Oct. 20 (Bloomberg) -- U.S. President Barack Obama nominated Thomas Hoenig, the former Federal Reserve Bank of Kansas City president, to be vice chairman of the Federal Deposit Insurance Corp.
The nomination went to the U.S. Senate today, according to an e-mailed statement from the White House. That would almost complete an FDIC board that has been reduced to just three of five voting members because of departures and membership changes required by the Dodd-Frank Act.
Hoenig, 65, stepped down as president of the Kansas City Fed on Oct. 1 and would replace Martin J. Gruenberg as vice chairman. Gruenberg was nominated by Obama to be the agency’s chairman and is currently its acting leader. The Senate Banking Committee has approved the nominations of Gruenberg, Thomas J. Curry for comptroller of the currency and Richard Cordray to lead the Consumer Financial Protection Bureau. The full Senate hasn’t acted on any of the three nominations.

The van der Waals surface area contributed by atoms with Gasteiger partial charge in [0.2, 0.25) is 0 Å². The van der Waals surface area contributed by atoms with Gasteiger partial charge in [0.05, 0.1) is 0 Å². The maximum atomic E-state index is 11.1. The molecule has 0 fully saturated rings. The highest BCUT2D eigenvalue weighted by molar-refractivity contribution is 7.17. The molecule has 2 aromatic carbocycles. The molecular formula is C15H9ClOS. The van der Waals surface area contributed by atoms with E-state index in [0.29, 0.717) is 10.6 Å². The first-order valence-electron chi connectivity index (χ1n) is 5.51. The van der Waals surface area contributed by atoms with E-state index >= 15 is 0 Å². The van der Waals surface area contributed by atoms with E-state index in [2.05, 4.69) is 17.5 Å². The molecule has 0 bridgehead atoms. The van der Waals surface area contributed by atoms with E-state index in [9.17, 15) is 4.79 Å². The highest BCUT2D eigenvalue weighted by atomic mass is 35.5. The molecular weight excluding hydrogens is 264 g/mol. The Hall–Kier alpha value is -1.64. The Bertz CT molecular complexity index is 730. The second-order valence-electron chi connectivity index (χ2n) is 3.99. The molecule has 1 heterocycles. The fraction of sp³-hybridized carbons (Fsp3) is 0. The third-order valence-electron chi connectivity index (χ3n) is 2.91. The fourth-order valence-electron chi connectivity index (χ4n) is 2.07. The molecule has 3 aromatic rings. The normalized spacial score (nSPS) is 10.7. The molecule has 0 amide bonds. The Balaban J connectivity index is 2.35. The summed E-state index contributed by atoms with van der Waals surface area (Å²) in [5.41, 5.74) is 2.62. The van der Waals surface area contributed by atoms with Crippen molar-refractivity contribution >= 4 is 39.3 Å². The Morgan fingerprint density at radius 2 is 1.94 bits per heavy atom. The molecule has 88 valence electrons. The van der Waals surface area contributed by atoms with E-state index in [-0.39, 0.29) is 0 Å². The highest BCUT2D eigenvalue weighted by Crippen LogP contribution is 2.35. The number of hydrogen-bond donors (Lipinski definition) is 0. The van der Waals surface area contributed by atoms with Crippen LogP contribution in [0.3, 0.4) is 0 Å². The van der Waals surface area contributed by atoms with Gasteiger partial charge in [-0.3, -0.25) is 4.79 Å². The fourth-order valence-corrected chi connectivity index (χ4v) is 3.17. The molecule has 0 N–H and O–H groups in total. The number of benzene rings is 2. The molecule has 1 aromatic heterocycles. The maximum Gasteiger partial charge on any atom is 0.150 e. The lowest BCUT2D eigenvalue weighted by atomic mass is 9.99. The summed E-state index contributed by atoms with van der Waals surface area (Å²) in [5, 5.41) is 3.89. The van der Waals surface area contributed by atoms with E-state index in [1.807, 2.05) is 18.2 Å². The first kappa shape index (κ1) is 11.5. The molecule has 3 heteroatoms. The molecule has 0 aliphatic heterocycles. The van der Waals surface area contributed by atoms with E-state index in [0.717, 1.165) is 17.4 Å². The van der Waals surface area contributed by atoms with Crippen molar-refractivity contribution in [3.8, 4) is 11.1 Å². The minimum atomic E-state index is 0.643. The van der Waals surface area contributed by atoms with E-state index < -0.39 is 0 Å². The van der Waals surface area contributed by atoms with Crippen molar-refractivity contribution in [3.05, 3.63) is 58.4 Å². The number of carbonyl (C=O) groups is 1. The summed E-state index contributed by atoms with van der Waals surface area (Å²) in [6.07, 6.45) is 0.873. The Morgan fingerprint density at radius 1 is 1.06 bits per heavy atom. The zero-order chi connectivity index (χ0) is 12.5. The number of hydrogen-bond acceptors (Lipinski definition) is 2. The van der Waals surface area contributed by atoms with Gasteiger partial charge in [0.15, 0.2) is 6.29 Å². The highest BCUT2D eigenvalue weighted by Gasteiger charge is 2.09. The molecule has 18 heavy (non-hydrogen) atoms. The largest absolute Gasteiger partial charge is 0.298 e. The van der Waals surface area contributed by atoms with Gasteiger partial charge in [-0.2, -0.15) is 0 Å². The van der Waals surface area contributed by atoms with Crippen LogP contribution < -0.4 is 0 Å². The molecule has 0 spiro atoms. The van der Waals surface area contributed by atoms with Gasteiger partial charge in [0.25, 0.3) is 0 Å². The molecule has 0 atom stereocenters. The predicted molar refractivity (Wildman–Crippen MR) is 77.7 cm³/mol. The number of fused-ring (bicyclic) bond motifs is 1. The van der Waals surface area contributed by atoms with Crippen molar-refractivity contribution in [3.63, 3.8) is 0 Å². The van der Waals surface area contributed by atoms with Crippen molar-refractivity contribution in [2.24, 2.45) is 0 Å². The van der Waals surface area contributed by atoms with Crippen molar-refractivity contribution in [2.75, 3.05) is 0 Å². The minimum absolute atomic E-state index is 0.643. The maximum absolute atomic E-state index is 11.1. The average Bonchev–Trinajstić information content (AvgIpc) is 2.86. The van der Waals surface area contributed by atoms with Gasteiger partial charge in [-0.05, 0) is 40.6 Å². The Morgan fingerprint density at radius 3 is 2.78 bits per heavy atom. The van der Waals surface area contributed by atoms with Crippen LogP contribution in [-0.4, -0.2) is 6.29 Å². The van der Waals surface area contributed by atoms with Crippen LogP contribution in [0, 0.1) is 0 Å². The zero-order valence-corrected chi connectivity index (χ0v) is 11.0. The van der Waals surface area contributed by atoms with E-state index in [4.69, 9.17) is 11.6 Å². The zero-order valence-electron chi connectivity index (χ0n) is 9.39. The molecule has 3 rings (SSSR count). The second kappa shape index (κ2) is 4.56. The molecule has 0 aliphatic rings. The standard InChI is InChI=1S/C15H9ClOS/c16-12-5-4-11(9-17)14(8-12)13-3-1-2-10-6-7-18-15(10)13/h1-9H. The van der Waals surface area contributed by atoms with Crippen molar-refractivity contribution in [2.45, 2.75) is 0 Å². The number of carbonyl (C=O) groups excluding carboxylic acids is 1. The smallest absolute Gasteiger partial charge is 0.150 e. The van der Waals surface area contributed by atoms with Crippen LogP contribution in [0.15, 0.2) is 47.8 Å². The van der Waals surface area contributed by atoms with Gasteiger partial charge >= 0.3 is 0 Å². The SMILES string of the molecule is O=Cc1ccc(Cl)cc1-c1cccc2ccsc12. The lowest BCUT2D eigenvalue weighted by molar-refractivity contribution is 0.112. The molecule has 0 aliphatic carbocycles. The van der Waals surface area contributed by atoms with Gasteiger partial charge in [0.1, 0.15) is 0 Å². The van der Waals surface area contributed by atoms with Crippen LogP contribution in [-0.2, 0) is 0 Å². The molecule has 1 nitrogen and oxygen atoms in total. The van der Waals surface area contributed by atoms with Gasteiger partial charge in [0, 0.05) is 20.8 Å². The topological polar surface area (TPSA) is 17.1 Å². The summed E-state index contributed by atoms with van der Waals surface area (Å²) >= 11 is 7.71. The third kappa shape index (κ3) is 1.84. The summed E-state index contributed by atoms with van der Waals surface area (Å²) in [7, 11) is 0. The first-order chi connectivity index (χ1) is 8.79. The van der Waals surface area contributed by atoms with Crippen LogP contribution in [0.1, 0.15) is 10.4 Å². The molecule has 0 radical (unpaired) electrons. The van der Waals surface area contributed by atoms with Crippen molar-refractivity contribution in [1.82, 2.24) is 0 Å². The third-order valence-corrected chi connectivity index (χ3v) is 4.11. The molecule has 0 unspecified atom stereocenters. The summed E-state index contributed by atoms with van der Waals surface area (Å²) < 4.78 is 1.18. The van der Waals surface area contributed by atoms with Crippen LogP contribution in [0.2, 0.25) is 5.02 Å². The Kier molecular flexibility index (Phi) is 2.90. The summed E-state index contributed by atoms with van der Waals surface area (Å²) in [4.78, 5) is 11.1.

Hoenig, who was president of the Kansas City Fed for 20 years, repeatedly urged the Federal Open Market Committee to tighten monetary policy to prevent inflation from accelerating and asset-price bubbles from emerging.
As a voting member of the FOMC last year, Hoenig opposed the Fed’s pledge to keep rates “exceptionally low” for “an extended period,” the decision to reinvest proceeds from maturing mortgage-backed securities, and a $600 billion round of bond purchases. His eight straight dissents tied former Governor Henry Wallich’s record in 1980 for most in a single year.
--With assistance from Vivien Lou Chen in San Francisco and Scott Lanman in Washington. Editors: Dan Reichl, Michael Hytha.
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